Hambach mine: destroying communities

Part one of a two-part Shoal report from Germany.

The bus stops remain, but the buses don’t call any more in the little
rural village of Manheim in Nordrhein-Westfalen.

The pub is still there, but permamently shut. The same with the shops.
The village church is still standing but was desanctified in May this
year and will never host another service.

Only a handful of houses show any signs of occupation. The rest are
deserted, boarded up, surrounded by bleak wastelands of rubble where
once stood family homes.

Manheim is, in fact, in the process of being completely demolished.

Why? It is the latest human settlement to get in the way of the massive
Hambach opencast lignite mine, which is busily laying waste to 85 square
km of German countryside to extract “brown coal” used for fossil fuel
power stations.

Trees, wildlife, communities – nothing can ever be allowed to get in
the way of industrial capitalism and its insatiable need to destroy all
that is living.

Operator RWE, whose entire executive board joined the Nazi Party en
masse on May 1 1933, knows that electrical and political power always go
hand in hand and thus far has been given free rein by the authorities,
despite much local opposition.

The human beings whose homes got in the way of their profits have been
resassigned to Manheim-neu, a new settlement 7km away on the other side
of the A4 motorway.

Just as clear-cut forests can apparently safely be replaced by planting
saplings on a different site, so can people’s lives be neatly rearranged
to suit the financial needs of the ruling industrial capitalist elite.

An environmental activist who has been visiting Manheim for several
years told me of his sadness at the death sentence imposed on the
community.

“You really saw the decline of the village. At some point you could not
buy bread any more. People were really depressed. They said their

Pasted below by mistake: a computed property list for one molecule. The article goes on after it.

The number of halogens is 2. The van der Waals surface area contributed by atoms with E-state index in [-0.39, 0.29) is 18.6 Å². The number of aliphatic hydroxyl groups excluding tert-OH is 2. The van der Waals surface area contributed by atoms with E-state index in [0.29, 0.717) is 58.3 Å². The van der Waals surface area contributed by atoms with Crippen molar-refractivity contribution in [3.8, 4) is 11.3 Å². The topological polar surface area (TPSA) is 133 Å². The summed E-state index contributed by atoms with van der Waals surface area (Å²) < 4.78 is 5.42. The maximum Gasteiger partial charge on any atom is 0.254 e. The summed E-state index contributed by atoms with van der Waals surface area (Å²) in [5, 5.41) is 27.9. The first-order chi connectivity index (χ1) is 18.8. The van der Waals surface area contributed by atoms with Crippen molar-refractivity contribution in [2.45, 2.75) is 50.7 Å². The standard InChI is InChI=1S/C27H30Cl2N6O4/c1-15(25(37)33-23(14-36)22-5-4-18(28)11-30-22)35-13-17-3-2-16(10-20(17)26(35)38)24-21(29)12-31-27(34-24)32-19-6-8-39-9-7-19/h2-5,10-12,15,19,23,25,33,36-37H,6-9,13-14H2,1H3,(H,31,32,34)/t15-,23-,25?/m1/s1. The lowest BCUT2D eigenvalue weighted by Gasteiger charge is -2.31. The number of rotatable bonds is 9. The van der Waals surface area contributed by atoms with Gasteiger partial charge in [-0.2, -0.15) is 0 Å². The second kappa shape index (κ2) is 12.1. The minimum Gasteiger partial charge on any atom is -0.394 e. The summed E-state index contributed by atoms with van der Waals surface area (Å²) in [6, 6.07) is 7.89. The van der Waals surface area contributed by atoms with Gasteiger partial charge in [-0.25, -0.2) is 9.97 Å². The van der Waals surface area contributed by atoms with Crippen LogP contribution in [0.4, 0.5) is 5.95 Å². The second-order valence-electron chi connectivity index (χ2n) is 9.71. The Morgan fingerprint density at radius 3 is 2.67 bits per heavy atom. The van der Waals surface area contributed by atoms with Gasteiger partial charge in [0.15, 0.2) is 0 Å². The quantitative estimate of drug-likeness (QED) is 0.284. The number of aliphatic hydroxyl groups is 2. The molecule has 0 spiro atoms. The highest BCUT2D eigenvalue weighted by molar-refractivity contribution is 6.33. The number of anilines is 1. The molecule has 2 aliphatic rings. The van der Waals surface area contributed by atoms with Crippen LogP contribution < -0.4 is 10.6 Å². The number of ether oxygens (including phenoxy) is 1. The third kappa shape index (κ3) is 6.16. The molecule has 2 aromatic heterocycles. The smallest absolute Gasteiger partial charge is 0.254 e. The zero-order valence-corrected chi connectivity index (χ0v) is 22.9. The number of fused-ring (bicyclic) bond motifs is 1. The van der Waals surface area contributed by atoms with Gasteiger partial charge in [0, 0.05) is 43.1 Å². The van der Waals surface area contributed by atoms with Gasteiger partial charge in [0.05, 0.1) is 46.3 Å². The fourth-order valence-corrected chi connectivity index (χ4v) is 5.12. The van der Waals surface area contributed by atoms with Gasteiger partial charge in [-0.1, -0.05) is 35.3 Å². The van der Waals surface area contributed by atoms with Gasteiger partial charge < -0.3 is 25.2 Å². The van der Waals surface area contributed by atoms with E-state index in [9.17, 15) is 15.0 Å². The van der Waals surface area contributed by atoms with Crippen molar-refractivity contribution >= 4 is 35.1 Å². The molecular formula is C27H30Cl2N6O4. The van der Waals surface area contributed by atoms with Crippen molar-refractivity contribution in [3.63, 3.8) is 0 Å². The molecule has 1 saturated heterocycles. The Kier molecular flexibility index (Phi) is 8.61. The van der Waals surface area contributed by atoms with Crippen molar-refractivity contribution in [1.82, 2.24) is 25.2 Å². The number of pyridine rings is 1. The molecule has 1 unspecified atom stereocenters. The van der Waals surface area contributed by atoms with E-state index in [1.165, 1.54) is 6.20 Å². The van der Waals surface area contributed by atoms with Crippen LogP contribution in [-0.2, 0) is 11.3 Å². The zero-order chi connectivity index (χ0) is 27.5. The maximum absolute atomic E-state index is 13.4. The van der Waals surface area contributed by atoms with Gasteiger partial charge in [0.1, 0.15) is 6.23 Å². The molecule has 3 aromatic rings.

grandparents were born there, their parents as well, they had lived
there all their lives.

“There are not a lot of old buildings in Germany because so many were
destroyed in the wartime. Where I live, you need permission to paint
your house – not just the colour but the kind of paint.

“Here, 60km away, they are destroying whole villages. It all depends on
who is wanting to do what”.

There were attempts to protect Manheim. As well as residents determined
to defy the compulsory purchases, supporters squatted some houses but
were rapidly evicted and the buildings immediately rased to the ground
to stop them coming back.

RWE and the authorities insist that that the destruction of Manheim,
with all the human trauma it involves, is for the “common good”.

Passers-by we spoke to didn’t seem to agree. One referred to RWE as
“criminals”, while another preferred to describe them as “the mafia”.

He noted that they ruthlessly threw people out of their homes in Manheim
and then adopted a “human” approach when it came to the question of
destroying Hambach Forest, arguing that the jobs were good for the local
“community”.

The political situation has shifted a little in Germany in 2019. Rising
awareness of climate change, and the environmental crisis in general,
means there is currently a question mark over the ongoing expansion of
the Hambach mine.

But nobody seems to have have told the people demolishing Manheim. We
watched as their bulldozers tore into the walls of a place that somebody
once called home.

Before long, even the firm soil it stood on will have been ripped away
by RWE’s enormous and brutal machineries.

Is this what progress looks like? Replacing a community with a massive
hole in the ground?

Part two, Hambach mine: destroying the forest.